... this is probably the most religious piece of art I did ever since elementary school.
Anyway. All of Wednesday I had this short Middle English lyric stuck in my head. This was rather annoying, seeing how it really is a very, very short lyric, and if you hear it in your head over and over and over again.... well.
I eventually though that, since I had it stuck in my head anyway, I might as well work with it.
So I made a medieval-ish illumination of the lyric. The capital N is vaguely inspired by the Lindisfarne Gospels (by "vaguely inspired" I mean, I was too lazy to look it up but I think the style was kind of like that).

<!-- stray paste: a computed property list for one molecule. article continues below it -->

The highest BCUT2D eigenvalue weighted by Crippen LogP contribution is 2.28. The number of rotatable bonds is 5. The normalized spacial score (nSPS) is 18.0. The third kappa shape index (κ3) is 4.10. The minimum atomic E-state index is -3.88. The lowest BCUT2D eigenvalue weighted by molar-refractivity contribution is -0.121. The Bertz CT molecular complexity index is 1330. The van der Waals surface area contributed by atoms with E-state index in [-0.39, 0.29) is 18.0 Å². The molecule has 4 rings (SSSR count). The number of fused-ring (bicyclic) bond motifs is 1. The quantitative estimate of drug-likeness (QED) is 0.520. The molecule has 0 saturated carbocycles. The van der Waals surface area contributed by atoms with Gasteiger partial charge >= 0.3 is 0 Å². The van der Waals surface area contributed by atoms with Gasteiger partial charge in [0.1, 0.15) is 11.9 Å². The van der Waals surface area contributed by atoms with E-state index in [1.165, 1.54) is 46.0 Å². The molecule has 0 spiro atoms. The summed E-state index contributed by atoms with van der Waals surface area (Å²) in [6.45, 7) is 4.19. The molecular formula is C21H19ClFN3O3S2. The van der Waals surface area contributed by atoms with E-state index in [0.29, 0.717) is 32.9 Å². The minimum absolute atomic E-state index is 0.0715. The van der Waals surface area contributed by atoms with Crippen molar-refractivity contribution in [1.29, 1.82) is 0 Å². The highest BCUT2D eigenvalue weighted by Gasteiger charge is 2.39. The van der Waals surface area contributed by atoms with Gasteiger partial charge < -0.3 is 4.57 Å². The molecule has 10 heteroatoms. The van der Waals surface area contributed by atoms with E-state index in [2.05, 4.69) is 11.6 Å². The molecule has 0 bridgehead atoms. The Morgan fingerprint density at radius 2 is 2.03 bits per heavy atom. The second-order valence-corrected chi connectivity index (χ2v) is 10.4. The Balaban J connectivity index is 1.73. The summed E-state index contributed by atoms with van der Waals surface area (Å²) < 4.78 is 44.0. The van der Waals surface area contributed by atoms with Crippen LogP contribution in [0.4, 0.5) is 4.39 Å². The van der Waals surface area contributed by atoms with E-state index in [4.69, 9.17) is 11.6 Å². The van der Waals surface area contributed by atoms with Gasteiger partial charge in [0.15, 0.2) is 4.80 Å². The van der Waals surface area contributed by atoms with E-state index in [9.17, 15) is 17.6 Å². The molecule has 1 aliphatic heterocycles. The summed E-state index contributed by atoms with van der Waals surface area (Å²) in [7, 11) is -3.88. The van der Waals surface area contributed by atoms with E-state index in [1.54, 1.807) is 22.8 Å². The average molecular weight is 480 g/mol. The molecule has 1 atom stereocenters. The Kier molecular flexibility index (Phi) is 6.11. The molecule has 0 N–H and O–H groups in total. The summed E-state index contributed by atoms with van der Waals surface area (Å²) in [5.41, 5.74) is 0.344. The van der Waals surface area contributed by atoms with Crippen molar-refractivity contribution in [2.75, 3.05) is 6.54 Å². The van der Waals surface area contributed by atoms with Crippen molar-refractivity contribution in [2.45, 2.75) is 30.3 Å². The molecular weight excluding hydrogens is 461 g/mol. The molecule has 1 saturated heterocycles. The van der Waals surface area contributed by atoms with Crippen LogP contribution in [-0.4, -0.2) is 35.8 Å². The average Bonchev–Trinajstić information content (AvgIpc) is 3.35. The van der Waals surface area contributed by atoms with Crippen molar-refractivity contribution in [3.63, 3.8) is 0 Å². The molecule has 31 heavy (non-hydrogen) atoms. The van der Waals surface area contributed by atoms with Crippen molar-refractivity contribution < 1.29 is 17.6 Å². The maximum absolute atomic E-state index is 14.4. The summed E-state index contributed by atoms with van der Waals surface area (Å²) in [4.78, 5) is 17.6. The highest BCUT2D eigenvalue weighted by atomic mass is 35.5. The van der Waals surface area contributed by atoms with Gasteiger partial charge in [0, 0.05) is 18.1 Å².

For those who can't read the funny Middle English letters, the text goes:
Nou goth sonne under wode;
me reweth, Marie, thin faire rode.
Nou goth sonne under tre;
me reweth, Marie, thin sone and the.
For those who can't read Middle English, period, a Modern English translation would be:
Now the sun sets under the wood[en cross];
I pity, Mary, thy pale countenance.
Now the sun sets under the tree;
I pity, Mary, thy son and thee.
(It is, as you see, a rather simple lyric. But I think the simplicity is actually what makes it so moving.)
Ink and watercolours on paper that is actually much to absorbent for ink. Photographed, not scanned, because scanning always turns the gold into greenish grey.
Text transmitted to us by way of Edmund Rich, one-time archbishop of Canterbury, better-known today as St Edmund of Pontigny, who cites this quatrain (probably only a short excerpt from a ballad) in his Speculum Ecclesiae.